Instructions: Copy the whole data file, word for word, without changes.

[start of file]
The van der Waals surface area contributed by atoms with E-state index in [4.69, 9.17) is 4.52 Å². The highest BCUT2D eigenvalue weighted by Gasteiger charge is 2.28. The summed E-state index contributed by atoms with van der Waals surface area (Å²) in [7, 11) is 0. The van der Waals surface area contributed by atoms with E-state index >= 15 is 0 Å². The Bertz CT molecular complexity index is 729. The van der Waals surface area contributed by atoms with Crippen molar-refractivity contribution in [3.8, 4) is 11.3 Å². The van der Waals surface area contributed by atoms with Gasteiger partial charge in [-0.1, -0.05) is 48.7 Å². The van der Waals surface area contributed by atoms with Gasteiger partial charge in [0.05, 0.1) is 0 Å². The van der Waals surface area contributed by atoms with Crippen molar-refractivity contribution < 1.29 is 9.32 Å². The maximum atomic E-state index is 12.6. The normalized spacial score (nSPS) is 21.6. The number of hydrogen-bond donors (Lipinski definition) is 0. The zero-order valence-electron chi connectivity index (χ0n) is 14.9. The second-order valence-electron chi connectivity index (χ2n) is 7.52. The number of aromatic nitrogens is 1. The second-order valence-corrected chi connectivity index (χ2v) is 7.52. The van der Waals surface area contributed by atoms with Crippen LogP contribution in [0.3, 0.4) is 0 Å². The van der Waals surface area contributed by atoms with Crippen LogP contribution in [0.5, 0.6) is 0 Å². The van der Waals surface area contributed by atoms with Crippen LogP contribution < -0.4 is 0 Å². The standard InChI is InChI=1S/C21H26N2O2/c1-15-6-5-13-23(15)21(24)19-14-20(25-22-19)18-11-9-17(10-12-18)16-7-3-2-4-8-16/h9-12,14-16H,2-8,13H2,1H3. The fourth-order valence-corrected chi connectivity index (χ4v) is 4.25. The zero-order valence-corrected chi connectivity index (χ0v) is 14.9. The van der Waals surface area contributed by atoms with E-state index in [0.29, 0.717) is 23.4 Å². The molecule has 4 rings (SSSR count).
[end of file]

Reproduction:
The van der Waals surface area contributed by atoms with E-state index in [4.69, 9.17) is 4.52 Å². The highest BCUT2D eigenvalue weighted by Gasteiger charge is 2.28. The summed E-state index contributed by atoms with van der Waals surface area (Å²) in [7, 11) is 0. The van der Waals surface area contributed by atoms with E-state index >= 15 is 0 Å². The Bertz CT molecular complexity index is 729. The van der Waals surface area contributed by atoms with Crippen molar-refractivity contribution in [3.8, 4) is 11.3 Å². The van der Waals surface area contributed by atoms with Gasteiger partial charge in [-0.1, -0.05) is 48.7 Å². The van der Waals surface area contributed by atoms with Gasteiger partial charge in [0.05, 0.1) is 0 Å². The van der Waals surface area contributed by atoms with Crippen molar-refractivity contribution < 1.29 is 9.32 Å². The maximum atomic E-state index is 12.6. The normalized spacial score (nSPS) is 21.6. The number of hydrogen-bond donors (Lipinski definition) is 0. The zero-order valence-electron chi connectivity index (χ0n) is 14.9. The second-order valence-electron chi connectivity index (χ2n) is 7.52. The number of aromatic nitrogens is 1. The second-order valence-corrected chi connectivity index (χ2v) is 7.52. The van der Waals surface area contributed by atoms with Crippen LogP contribution in [0.3, 0.4) is 0 Å². The van der Waals surface area contributed by atoms with Crippen LogP contribution in [0.5, 0.6) is 0 Å². The van der Waals surface area contributed by atoms with Crippen LogP contribution < -0.4 is 0 Å². The standard InChI is InChI=1S/C21H26N2O2/c1-15-6-5-13-23(15)21(24)19-14-20(25-22-19)18-11-9-17(10-12-18)16-7-3-2-4-8-16/h9-12,14-16H,2-8,13H2,1H3. The fourth-order valence-corrected chi connectivity index (χ4v) is 4.25. The zero-order valence-corrected chi connectivity index (χ0v) is 14.9. The van der Waals surface area contributed by atoms with E-state index in [0.29, 0.717) is 23.4 Å². The molecule has 4 rings (SSSR count).